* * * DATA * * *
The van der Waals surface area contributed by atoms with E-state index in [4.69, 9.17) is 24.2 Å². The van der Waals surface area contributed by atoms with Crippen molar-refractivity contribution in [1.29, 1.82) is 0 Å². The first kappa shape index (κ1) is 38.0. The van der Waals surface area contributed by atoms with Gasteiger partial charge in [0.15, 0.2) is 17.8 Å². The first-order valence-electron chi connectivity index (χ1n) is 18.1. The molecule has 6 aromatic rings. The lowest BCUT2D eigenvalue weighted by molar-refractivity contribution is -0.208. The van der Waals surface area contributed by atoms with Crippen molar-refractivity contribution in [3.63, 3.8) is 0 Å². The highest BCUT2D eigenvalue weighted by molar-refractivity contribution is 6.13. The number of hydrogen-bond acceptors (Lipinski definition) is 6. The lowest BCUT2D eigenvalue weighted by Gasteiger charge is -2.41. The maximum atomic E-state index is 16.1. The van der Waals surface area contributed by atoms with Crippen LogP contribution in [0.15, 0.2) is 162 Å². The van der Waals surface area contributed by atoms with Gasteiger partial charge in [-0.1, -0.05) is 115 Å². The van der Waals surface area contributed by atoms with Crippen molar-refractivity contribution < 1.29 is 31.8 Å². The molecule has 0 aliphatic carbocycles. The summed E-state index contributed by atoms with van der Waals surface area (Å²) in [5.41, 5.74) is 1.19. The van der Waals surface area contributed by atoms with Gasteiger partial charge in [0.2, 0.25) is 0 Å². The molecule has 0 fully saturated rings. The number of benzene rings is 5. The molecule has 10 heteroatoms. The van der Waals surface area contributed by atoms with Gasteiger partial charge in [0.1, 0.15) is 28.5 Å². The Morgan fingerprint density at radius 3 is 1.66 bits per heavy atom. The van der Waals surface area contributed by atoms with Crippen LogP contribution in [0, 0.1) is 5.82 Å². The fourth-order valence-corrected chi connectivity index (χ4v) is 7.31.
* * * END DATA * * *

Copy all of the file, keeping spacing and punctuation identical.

The van der Waals surface area contributed by atoms with E-state index in [4.69, 9.17) is 24.2 Å². The van der Waals surface area contributed by atoms with Crippen molar-refractivity contribution in [1.29, 1.82) is 0 Å². The first kappa shape index (κ1) is 38.0. The van der Waals surface area contributed by atoms with Gasteiger partial charge in [0.15, 0.2) is 17.8 Å². The first-order valence-electron chi connectivity index (χ1n) is 18.1. The molecule has 6 aromatic rings. The lowest BCUT2D eigenvalue weighted by molar-refractivity contribution is -0.208. The van der Waals surface area contributed by atoms with Crippen molar-refractivity contribution in [3.63, 3.8) is 0 Å². The highest BCUT2D eigenvalue weighted by molar-refractivity contribution is 6.13. The number of hydrogen-bond acceptors (Lipinski definition) is 6. The lowest BCUT2D eigenvalue weighted by Gasteiger charge is -2.41. The maximum atomic E-state index is 16.1. The van der Waals surface area contributed by atoms with Crippen LogP contribution in [0.15, 0.2) is 162 Å². The van der Waals surface area contributed by atoms with Gasteiger partial charge in [-0.1, -0.05) is 115 Å². The van der Waals surface area contributed by atoms with Crippen molar-refractivity contribution < 1.29 is 31.8 Å². The molecule has 0 aliphatic carbocycles. The summed E-state index contributed by atoms with van der Waals surface area (Å²) in [5.41, 5.74) is 1.19. The van der Waals surface area contributed by atoms with Gasteiger partial charge in [0.2, 0.25) is 0 Å². The molecule has 0 fully saturated rings. The number of benzene rings is 5. The molecule has 10 heteroatoms. The van der Waals surface area contributed by atoms with Gasteiger partial charge in [0.1, 0.15) is 28.5 Å². The Morgan fingerprint density at radius 3 is 1.66 bits per heavy atom. The van der Waals surface area contributed by atoms with Crippen LogP contribution in [0, 0.1) is 5.82 Å². The fourth-order valence-corrected chi connectivity index (χ4v) is 7.31.